Sextech startups: What is the future of sex?


Bryony Cole, entrepreneur and founder of the Future of Sex podcast, speaking at startups Hackathon

Bryony Cole, entrepreneur and founder of the Future of Sex podcast.

Featured | Tech

By Momoko Metham

Melbourne recently held Australia’s first Sextech Hackathon of the decade, hosted by podcaster and entrepreneur Bryony Cole and Gavin Heaton, founder of Disruptors Co, to support sex-related startups. 

Fintech, edtech, proptech and healthtech you might have heard of, but sextech – what on earth is that? Truth is, it’s exactly what you think it is – sex technology.

Sextech is any technology that is designed to enhance the human sexual experience and sexuality.

“Often when people think sextech, they just think sex, but sexuality really encompasses everything from orgasms and pleasure and relationships to education, health, crimes, assault reporting, medicine and gender identity,” said Cole.

Sextech goes beyond the stereotype of bright-coloured garish sex toys to cover everything from dental dams and vegan condoms to chat bots for sexual assault reporting and sex therapy apps.

“A lot of the sextech products don’t look super sexual – they’re not what we think of in our mind as this triple x type, neon, sleazy product,” said Cole.

The two-day Hackathon gave 57 participants the opportunity to workshop their sextech product ideas into prototypes under the guidance of a mentor, before pitching their idea to a panel of judges.

The 2020 Sextech Hackathon hosted at Creative Cubes, South Melbourne.

As people become more open to talking about sex, the sextech industry is experiencing phenomenal growth, with a AU$45 billion worth as of 2020.

The sexual wellness industry is forecasted to hit AU$182 billion by 2026, slowly rising up to the ranks of the beauty industry which is currently worth AU$791 billion.

Cole credits the rise in sextech to alternative wellness startups such as Gwyneth Paltrow’s Goop and vice industries such as the cannabis industry going mainstream.

“We’ve seen this rise in sexual wellness, particularly in women, where sexual pleasure is no longer being presented as something that’s strange, weird or funny, which was typical in the 90s,” said Cole.

Another shocking figure? Women made up 90 per cent of participants in this year’s Sextech Hackathon, despite the technology industry and hackathons being typically male-dominated areas.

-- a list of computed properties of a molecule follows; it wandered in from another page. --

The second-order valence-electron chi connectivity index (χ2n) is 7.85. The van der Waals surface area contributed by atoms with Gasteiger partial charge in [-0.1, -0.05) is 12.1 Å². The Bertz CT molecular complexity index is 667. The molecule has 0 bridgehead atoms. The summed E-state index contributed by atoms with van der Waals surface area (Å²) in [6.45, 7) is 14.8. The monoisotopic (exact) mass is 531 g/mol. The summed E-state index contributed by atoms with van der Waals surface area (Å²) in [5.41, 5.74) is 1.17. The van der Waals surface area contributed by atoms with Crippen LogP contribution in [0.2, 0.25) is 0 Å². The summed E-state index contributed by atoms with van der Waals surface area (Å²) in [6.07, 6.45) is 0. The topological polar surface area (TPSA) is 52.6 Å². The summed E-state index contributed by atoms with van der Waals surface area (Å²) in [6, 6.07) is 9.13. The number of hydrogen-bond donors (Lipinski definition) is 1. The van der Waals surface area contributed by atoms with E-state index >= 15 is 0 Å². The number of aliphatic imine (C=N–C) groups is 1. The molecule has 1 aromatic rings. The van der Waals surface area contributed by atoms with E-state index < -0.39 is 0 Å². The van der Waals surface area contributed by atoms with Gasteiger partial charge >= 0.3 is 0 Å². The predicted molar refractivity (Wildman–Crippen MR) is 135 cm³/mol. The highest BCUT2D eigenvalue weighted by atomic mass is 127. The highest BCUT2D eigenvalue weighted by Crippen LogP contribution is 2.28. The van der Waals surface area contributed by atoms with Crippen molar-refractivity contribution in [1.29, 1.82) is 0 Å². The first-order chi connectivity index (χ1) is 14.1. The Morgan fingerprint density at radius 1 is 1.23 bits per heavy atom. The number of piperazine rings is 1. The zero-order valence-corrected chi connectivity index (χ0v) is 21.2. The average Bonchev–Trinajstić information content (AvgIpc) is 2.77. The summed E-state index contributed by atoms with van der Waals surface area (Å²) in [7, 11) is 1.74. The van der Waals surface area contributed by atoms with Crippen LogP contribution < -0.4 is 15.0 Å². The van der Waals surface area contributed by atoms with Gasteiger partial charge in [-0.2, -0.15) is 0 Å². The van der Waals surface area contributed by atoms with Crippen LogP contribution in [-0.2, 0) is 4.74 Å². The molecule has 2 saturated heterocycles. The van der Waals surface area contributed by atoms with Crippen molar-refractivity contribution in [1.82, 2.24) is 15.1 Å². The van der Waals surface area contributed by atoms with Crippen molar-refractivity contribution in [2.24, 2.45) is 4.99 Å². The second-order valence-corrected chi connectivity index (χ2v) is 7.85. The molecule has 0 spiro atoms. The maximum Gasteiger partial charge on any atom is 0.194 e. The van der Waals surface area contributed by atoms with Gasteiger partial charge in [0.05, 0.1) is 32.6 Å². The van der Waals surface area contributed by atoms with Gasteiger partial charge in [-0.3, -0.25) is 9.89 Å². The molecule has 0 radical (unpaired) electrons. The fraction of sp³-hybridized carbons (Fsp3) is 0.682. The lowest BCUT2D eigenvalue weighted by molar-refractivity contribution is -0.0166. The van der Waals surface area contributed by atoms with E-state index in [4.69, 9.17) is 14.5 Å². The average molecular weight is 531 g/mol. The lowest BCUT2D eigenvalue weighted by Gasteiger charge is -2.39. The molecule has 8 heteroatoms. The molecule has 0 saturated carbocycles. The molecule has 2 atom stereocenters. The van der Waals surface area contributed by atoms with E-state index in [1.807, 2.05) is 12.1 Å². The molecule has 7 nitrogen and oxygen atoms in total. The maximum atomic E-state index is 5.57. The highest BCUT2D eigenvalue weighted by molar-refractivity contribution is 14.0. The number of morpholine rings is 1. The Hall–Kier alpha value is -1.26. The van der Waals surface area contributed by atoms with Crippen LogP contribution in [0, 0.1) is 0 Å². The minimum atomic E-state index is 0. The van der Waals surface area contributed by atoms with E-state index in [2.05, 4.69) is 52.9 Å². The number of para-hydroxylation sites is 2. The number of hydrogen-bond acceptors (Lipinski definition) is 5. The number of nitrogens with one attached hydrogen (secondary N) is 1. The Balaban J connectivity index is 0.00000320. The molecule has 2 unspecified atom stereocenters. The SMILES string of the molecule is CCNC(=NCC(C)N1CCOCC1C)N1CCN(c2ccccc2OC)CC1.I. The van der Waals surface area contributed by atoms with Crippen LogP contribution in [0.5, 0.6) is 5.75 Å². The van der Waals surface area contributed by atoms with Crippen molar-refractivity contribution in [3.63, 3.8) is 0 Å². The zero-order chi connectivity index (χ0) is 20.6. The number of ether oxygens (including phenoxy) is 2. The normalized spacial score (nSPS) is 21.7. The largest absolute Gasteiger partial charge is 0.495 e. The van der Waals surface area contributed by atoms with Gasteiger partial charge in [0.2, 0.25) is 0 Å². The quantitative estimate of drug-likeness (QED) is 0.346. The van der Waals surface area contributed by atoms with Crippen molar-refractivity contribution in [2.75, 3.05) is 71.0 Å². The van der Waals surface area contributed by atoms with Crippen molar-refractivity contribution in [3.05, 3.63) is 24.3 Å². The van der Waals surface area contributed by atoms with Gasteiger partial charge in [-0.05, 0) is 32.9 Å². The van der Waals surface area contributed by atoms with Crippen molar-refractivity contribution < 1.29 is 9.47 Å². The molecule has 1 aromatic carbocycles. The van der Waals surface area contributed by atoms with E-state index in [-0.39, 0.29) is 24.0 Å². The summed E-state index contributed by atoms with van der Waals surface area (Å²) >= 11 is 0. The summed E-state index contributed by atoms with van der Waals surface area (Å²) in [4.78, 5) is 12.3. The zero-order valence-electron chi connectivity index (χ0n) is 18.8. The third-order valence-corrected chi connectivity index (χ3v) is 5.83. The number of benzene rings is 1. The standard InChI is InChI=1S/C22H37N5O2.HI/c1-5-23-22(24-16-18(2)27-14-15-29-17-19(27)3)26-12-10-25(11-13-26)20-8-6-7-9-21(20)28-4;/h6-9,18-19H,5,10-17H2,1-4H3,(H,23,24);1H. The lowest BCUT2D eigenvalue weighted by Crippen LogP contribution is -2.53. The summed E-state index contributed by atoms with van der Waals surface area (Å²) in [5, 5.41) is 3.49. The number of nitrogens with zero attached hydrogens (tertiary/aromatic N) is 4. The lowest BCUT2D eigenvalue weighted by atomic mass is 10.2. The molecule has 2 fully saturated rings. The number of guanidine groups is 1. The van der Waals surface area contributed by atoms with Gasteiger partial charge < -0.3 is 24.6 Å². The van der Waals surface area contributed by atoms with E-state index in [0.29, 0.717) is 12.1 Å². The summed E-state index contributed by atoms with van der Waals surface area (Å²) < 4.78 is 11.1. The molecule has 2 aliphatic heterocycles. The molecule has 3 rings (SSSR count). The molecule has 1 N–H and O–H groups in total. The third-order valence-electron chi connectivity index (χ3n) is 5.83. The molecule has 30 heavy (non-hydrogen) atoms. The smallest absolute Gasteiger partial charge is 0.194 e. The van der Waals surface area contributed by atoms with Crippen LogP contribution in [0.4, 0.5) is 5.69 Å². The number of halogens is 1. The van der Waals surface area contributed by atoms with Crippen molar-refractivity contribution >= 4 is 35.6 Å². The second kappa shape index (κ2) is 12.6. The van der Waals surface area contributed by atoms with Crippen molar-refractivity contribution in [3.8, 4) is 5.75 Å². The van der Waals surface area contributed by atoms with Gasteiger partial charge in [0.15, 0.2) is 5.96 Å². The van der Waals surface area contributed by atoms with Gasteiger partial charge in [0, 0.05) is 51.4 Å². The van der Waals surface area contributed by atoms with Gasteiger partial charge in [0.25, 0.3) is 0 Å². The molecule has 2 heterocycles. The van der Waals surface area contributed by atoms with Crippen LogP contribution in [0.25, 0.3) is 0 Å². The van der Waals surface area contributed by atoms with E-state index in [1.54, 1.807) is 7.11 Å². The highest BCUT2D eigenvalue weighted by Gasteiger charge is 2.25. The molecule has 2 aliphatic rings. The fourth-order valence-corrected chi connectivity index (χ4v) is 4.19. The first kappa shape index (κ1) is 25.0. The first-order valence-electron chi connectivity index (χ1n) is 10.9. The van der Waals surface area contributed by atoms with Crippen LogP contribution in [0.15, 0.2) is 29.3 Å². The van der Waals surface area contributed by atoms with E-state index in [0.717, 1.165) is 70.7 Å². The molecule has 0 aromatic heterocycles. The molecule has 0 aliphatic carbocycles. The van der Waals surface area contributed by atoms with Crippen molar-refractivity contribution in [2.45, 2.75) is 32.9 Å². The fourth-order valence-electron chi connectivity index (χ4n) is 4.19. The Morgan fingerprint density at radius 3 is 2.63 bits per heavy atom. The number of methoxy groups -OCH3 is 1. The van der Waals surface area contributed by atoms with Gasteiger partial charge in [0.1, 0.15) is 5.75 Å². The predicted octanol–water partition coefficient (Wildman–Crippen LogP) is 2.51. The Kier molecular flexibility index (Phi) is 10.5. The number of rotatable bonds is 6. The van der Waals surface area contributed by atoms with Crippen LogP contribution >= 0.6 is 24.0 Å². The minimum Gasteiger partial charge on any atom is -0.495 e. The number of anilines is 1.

Cole said Melbourne “is the best place to be when looking for diverse, female-driven businesses and experts to lead critical conversations and education about sexual health and intimacy to shape global conversations.”

The Hackathon saw participants from many minority groups, including queer, transgender and people with a disability groups pitch their sextech ideas.

Popular female-led sextech startups include MysteryVibe, Maude, Dame Products, Lovability and Lioness.

Last year, Lioness was controversially asked by Samsung to remove their product from a display at a women’s tech event, revealing how the stigma surrounding sex is still quite apparent.

“Sextech is the most interesting area of technology no one is talking about. No one’s talking about it because it’s so taboo – sex is still so stigmatised wherever we go in the world and yet has such a meaningful impact on our lives, it’s a big part of our human experience and how it intersects with technology,” said Cole.

Many sextech startups face significant barriers when trying to enter the industry as they are grouped under the ‘adult’ category, rather than as ‘wellbeing’ products.

Such barriers include sourcing funding for a topic that investors consider “taboo” and advertising on social media platforms which censor sextech products.

Cole also revealed the difficulties for startups to source manufacturers who are willing to create sextech, finding a payment processor which won’t categorise sextech into the adult category and finding partners to work with.

Cole spoke of the difficulty in even finding a location to host the Sextech Hackathon, revealing that she had been  “turned away form a number of venues because they didn’t understand what we were doing or viewed it as too taboo and too risky.”

At the last minute, Cole was able to partner with Creative Cubes South Melbourne, which was the only location willing to host the hackathon.

“Creative Cubes has been such a supporter of the sextech industry in Melbourne and its’s made a huge difference,” she said.

The Sextech Hackathon fosters a hub of innovative ideas, seeking to expand Australia’s sextech landscape, from accessibility for differently abled bodies to sustainable condoms.

“We are seeing amazing teams and solid products emerging from our global hackathon program and want to provide more access to people who are interested in joining the industry,” said Cole.

The Hackathon has attracted sextech-heads globally, having been hosted in Singapore, Copenhagen and New York, with plans for more cities underway.

“You really need power in numbers in this industry. Big part of doing the hackathon here is developing this local ecosystem. That’s the sort of infrastructure you need to start an industry,” said Cole.

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